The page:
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"Canada can, within a positive friendly atmosphere, ask the Chinese government to resolve the Tibetan situation."

Dalai Lama Meets A Top German Official - But Only One

May 21, 2008

European leaders are struggling to balance growing trade ties with
China and deep public sympathy for Tibetans and their exiled leader,
wrapping up his first stop on a global tour.
By Mariah Blake
The Christian Science Monitor
May 19, 2008 edition

Hamburg, Germany - The Dalai Lama hasn't even finished the first leg
of his global tour promoting Tibet's cause in the run-up to the
Beijing Olympics, but emotions are already running high.

In Germany, where he wraps up a five-day visit Monday, there has been
widespread public outrage that top politicians have declined to meet
the exiled Tibetan leader. Meanwhile China is fuming over the one
cabinet-level meeting he has landed, with Development Minister
Heidemarie Wieczorek-Zeul.

"We object to a member of the German government receiving the Dalai
Lama and to Germany allowing him to carry out this visit," Junhui
Zhang, a spokesman for the Chinese Embassy in Berlin said Friday,
adding that the meeting violates Germany's "one-China" policy and
threatens the "stable development of bilateral relations."

The row in Germany is a sign of the delicate balancing act facing
European nations as they struggle to reconcile their growing trade
ties to China with concern over the nation's human rights record and
deep public sympathy for Tibetans and their leader – more popular
here than the German-born pope.

Last fall, Chancellor Angela Merkel, who has made human rights a
hallmark of her foreign policy, personally received the Dalai Lama.
But the meeting put a chill on German-Chinese relations.

This time he has gotten a cooler welcome. Foreign Minister
Frank-Walter Steinmeier and President Horst Köhler both declined to
meet the Nobel Peace Laureate, citing scheduling conflicts, as have
other members of the German cabinet. Critics charge that Berlin is
succumbing to pressure from the Chinese.

"Steinmeier risks creating the impression in China that human rights
is not a central issue for the German government," said Roland Koch,
governor of the south German state of Hesse, last week. "At a time
when talks have begun between the Chinese and the exiled Tibetan
leadership, this would be fatal."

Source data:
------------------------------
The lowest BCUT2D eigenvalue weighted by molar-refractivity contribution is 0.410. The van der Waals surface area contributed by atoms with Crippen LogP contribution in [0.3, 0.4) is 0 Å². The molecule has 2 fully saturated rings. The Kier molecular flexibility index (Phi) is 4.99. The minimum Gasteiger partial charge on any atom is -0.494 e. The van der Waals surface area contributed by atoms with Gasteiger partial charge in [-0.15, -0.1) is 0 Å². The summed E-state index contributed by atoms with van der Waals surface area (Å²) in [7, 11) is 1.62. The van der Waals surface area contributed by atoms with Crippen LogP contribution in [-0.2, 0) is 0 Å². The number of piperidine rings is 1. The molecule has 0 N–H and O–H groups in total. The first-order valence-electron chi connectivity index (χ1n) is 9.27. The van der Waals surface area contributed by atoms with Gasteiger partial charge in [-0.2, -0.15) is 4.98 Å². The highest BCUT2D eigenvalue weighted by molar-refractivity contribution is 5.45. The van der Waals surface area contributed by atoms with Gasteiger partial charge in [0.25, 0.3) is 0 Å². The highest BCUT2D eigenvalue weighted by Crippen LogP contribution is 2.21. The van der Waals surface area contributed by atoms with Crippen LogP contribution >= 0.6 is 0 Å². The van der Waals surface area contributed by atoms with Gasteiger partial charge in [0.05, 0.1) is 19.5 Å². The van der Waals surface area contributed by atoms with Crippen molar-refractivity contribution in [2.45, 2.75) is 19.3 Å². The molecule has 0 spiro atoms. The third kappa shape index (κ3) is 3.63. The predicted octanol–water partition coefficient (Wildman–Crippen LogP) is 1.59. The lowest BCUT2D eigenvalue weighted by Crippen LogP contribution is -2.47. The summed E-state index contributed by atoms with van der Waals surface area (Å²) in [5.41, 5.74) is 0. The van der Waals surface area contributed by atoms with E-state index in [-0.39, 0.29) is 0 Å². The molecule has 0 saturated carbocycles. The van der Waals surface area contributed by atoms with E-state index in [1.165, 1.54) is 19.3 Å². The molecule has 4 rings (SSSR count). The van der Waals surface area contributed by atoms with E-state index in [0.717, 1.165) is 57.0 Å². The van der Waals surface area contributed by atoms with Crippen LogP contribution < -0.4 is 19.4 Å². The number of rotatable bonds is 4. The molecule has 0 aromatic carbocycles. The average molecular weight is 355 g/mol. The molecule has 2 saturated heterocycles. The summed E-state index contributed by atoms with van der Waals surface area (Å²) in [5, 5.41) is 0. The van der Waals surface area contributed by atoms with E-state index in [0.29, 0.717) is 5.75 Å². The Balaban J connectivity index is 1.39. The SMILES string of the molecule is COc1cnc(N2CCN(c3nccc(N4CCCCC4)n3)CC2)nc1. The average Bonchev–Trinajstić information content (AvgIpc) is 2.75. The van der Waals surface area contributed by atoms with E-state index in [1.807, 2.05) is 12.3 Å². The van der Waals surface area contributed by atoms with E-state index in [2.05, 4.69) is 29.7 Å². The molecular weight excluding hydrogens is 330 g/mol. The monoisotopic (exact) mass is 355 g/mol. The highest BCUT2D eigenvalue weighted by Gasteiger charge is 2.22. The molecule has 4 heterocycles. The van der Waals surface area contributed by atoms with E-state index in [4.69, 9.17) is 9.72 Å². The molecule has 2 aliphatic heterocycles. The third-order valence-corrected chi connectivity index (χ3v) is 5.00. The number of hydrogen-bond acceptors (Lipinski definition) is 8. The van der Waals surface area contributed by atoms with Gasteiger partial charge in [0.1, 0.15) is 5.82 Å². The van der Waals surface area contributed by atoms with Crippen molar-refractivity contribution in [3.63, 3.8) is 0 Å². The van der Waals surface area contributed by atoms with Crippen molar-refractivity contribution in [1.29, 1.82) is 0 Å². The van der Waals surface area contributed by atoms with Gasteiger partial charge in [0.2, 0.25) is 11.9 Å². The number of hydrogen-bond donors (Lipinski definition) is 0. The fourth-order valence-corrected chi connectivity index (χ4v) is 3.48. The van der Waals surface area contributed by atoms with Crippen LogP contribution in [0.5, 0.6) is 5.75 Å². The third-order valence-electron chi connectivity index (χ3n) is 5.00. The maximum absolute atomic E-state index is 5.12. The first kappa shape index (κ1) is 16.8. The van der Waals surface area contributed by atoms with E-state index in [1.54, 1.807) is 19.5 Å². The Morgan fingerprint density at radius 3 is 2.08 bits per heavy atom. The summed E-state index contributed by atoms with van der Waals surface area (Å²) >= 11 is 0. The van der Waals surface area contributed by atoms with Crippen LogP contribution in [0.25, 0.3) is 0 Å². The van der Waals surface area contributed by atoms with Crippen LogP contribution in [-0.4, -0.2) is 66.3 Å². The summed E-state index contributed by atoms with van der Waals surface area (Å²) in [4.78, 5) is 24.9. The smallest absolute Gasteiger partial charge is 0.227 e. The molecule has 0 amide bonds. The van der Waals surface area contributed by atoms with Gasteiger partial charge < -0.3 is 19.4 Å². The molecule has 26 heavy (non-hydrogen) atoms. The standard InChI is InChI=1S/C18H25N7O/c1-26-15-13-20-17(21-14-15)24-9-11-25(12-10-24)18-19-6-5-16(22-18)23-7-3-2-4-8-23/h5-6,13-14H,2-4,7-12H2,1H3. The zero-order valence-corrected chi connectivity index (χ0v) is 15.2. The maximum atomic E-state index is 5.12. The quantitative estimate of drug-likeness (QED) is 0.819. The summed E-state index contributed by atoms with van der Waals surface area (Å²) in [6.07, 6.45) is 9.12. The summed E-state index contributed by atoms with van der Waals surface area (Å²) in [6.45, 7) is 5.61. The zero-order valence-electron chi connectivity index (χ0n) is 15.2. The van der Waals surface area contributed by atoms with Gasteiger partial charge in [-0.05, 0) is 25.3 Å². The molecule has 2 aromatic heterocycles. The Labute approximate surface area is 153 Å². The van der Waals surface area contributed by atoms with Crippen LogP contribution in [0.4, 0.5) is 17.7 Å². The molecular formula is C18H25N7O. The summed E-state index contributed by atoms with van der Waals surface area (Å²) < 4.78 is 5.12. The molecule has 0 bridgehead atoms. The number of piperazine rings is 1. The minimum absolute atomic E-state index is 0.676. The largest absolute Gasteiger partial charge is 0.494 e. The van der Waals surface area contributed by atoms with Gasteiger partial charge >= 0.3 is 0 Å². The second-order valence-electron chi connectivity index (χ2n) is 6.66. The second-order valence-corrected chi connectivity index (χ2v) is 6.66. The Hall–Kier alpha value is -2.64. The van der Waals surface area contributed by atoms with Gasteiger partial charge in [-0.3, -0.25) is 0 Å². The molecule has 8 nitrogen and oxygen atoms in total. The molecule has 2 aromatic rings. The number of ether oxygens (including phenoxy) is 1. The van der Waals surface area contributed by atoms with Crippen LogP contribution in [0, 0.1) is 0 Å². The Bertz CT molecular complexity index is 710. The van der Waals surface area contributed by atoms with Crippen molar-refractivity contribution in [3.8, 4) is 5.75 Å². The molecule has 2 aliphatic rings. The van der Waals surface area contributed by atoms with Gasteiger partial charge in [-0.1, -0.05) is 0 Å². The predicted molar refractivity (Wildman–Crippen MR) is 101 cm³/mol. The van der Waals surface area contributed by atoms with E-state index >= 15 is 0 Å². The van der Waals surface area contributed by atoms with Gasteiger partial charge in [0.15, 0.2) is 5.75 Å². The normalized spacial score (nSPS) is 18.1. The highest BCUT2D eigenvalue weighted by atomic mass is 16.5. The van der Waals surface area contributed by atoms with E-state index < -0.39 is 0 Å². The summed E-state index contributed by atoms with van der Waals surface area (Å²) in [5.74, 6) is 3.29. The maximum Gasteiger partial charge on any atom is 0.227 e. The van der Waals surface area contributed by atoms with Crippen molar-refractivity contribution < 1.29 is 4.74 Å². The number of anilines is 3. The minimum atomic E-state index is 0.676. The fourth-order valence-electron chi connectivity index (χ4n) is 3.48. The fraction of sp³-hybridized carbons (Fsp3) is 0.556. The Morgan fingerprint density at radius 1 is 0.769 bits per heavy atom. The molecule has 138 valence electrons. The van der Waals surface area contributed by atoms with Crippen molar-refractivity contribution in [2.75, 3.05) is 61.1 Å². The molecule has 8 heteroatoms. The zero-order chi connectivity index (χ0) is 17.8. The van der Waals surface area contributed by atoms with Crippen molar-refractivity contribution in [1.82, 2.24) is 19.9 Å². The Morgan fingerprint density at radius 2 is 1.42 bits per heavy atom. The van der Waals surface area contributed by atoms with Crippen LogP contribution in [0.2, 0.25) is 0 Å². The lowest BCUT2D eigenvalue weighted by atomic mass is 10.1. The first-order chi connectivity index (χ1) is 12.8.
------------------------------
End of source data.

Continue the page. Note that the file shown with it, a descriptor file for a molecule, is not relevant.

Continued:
Tibet is also dismayed. "We are very disappointed [at Steinmeier's
refusal to meet], given the current situation in Tibet," Tseten
Chhoekyapa, the Tibetan leader's official European representative,
told the Monitor.

Following the public outcry, Ms. Wieczorek-Zeul agreed to meet the
Dalai Lama. But that has sparked fresh strife - within the German
government. The foreign ministry said the visit would undermine its
support for direct talks between China and Tibetan leaders.

 From Germany, the Dalai Lama will travel to Britain, Australia, the
US, and France, where he will end his tour on August 20 -- just four
days before the Olympics end.

China has explicitly warned European nations not to support the Dalai
Lama and his efforts to rally backing for Tibet, leaving European
leaders in a delicate position.

British Prime Minister Gordon Brown recently announced that he plans
to receive the Dalai Lama on May 23 at the official residence of the
Archbishop of Canterbury — underscoring that the visit is spiritual
in nature, not political. And last month the European Union rejected
a French proposal to invite the Dalai Lama to meet with the bloc's
foreign ministers.

These developments reflect the complexity of China's relationship
with the EU. The 27-nation bloc has worked hard to build ties with
the Asian nation, its fastest-growing trading partner. But there's
also growing European frustration with China's economic policies,
which have helped create a sizable EU trade deficit, and
disappointment at the pace of China's internal reforms.

Nowhere is the gap wider than over Tibet. The EU has threatened to
boycott the Olympics opening ceremony to punish China for cracking
down on the protests in Tibet this spring. Meanwhile, Chinese are
boycotting European businesses, especially the French supermarket
Carrefour, in a backlash against pro-Tibet demonstrations that marred
the Olympic torch relay in Paris.

But on his German tour, the Dalai Lama has rarely mentioned these
skirmishes. Instead, he's sounded a conciliatory note, saying he is
saddened by the toll of the earthquake in China. He has also called
for a harmonious solutions to the Tibet-China standoff. "Genuine
harmony must come on the basis of trust, trust very much based on
equality. So far these are lacking."
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